Because the Court concluded that s.129.1 could not apply retroactively, it found that there was no need to consider whether the motion judge erred on the question of the marijuana exclusion applied.

Takeaways

Lin v Weng confirmed the important role that legislative intent plays in the role of statutory interpretation. There is a strong presumption that legislation does not apply retroactively, and it is unlikely that the presumption can be rebutted absent clear language or intent.

This case also provides helpful commentary on the legal meaning of the terms “retrospective” and “retroactive” and how those terms affect the analysis of whether a law is applicable to past events. As well, this case provides authority from the Ontario Court of Appeal on how the term “claim” is to be interpreted within the Insurance Act. Specifically, a claim is not a status, it is an event related to the date of loss.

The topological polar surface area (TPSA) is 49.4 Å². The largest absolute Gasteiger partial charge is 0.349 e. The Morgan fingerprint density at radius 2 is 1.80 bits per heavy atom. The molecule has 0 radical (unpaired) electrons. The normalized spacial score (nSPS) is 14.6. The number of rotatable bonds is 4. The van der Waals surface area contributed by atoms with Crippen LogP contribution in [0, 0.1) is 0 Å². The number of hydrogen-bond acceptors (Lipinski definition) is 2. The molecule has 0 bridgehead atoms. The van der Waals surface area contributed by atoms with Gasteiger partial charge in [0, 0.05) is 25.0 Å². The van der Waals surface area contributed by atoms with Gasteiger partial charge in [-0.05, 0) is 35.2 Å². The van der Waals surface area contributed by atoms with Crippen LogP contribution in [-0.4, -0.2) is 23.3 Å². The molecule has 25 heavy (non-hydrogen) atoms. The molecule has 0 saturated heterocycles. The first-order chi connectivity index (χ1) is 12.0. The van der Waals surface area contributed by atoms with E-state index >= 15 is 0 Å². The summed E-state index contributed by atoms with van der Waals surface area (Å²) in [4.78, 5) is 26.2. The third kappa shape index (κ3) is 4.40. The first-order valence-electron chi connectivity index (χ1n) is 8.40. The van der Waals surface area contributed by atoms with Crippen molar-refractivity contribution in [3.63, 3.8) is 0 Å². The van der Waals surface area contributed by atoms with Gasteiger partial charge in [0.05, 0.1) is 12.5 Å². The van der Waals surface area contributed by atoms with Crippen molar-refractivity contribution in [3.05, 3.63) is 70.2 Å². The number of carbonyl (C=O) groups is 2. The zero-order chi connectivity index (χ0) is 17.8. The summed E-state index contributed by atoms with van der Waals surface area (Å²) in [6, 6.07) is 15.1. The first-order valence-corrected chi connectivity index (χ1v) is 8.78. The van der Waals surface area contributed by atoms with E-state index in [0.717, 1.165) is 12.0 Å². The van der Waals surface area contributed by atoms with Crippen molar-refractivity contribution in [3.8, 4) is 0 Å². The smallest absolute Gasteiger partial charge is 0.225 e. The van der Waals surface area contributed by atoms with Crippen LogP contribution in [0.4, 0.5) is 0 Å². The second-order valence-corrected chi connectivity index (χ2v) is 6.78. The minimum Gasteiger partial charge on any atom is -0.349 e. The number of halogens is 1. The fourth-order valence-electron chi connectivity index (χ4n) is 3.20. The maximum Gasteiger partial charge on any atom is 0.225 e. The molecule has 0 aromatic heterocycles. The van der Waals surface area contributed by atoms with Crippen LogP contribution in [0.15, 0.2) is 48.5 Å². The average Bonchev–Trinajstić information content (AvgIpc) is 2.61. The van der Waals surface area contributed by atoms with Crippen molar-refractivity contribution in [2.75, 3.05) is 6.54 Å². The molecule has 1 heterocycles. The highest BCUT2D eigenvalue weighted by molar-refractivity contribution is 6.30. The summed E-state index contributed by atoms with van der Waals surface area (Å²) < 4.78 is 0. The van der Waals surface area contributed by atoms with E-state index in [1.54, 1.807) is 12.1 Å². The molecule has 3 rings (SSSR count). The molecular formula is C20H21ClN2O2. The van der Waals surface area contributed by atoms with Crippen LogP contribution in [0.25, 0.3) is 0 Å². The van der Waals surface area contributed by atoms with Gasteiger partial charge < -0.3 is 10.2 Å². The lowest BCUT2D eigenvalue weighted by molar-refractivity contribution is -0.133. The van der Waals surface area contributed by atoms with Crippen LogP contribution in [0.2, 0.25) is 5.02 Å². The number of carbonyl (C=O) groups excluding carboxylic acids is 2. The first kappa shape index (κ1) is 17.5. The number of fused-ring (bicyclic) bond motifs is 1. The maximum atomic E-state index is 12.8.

Finally, it should be noted that the motion judge’s reasons still stand insofar as he found that the “innocent insured” provisions of s. 129.1 of the Insurance Act do not apply to the Marijuana Exclusion clause. This remains to date the only judicial consideration of the issue in Canada and under the doctrine of horizontal stare decisis likely binds other Ontario Superior Court judges.

[1] RSO 1990, c I.8.

[2] 2022 ONCA 367.

[3] Ibid at para 26.

[4] Ibid at para 27.

[5] Ibid at para 29.

[6] Ibid at para 37.

[7] Ibid.

[8] 1989 CanLII 121 (SCC).

[9] Lin at para 40; R v Bengy, 2015 ONCA 397.

[10] Tran v Canada (Public Safety and Emergency Preparedness)2017 SCC 50 at para 50.